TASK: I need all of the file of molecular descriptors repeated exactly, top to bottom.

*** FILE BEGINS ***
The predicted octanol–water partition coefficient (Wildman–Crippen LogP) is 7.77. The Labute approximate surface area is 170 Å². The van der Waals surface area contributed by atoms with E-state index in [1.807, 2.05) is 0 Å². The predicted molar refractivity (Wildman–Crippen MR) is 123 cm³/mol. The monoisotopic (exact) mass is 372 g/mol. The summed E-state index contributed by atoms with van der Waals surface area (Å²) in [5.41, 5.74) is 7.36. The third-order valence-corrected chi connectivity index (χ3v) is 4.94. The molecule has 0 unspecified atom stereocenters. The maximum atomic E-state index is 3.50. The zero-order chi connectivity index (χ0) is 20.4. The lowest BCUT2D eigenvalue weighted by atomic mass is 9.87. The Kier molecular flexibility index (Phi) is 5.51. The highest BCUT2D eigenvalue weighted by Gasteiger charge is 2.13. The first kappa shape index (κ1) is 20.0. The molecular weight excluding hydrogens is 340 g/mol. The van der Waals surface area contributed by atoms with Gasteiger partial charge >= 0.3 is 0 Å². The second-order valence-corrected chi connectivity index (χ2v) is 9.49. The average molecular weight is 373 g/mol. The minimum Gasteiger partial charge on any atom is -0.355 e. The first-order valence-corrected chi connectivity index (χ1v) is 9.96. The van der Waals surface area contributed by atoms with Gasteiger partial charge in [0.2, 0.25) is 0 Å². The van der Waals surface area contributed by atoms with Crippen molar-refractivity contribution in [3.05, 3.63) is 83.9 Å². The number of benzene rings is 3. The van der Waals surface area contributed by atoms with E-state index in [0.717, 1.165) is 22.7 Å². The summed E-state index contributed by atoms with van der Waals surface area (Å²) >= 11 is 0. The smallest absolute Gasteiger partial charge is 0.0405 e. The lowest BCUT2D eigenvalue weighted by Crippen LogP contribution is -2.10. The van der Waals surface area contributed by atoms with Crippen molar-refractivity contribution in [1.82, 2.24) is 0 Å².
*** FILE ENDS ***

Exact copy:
The predicted octanol–water partition coefficient (Wildman–Crippen LogP) is 7.77. The Labute approximate surface area is 170 Å². The van der Waals surface area contributed by atoms with E-state index in [1.807, 2.05) is 0 Å². The predicted molar refractivity (Wildman–Crippen MR) is 123 cm³/mol. The monoisotopic (exact) mass is 372 g/mol. The summed E-state index contributed by atoms with van der Waals surface area (Å²) in [5.41, 5.74) is 7.36. The third-order valence-corrected chi connectivity index (χ3v) is 4.94. The molecule has 0 unspecified atom stereocenters. The maximum atomic E-state index is 3.50. The zero-order chi connectivity index (χ0) is 20.4. The lowest BCUT2D eigenvalue weighted by atomic mass is 9.87. The Kier molecular flexibility index (Phi) is 5.51. The highest BCUT2D eigenvalue weighted by Gasteiger charge is 2.13. The first kappa shape index (κ1) is 20.0. The molecular weight excluding hydrogens is 340 g/mol. The van der Waals surface area contributed by atoms with Gasteiger partial charge >= 0.3 is 0 Å². The second-order valence-corrected chi connectivity index (χ2v) is 9.49. The average molecular weight is 373 g/mol. The minimum Gasteiger partial charge on any atom is -0.355 e. The first-order valence-corrected chi connectivity index (χ1v) is 9.96. The van der Waals surface area contributed by atoms with Gasteiger partial charge in [0.2, 0.25) is 0 Å². The van der Waals surface area contributed by atoms with Crippen molar-refractivity contribution in [3.05, 3.63) is 83.9 Å². The number of benzene rings is 3. The van der Waals surface area contributed by atoms with E-state index in [0.717, 1.165) is 22.7 Å². The summed E-state index contributed by atoms with van der Waals surface area (Å²) >= 11 is 0. The smallest absolute Gasteiger partial charge is 0.0405 e. The lowest BCUT2D eigenvalue weighted by Crippen LogP contribution is -2.10. The van der Waals surface area contributed by atoms with Crippen molar-refractivity contribution in [1.82, 2.24) is 0 Å².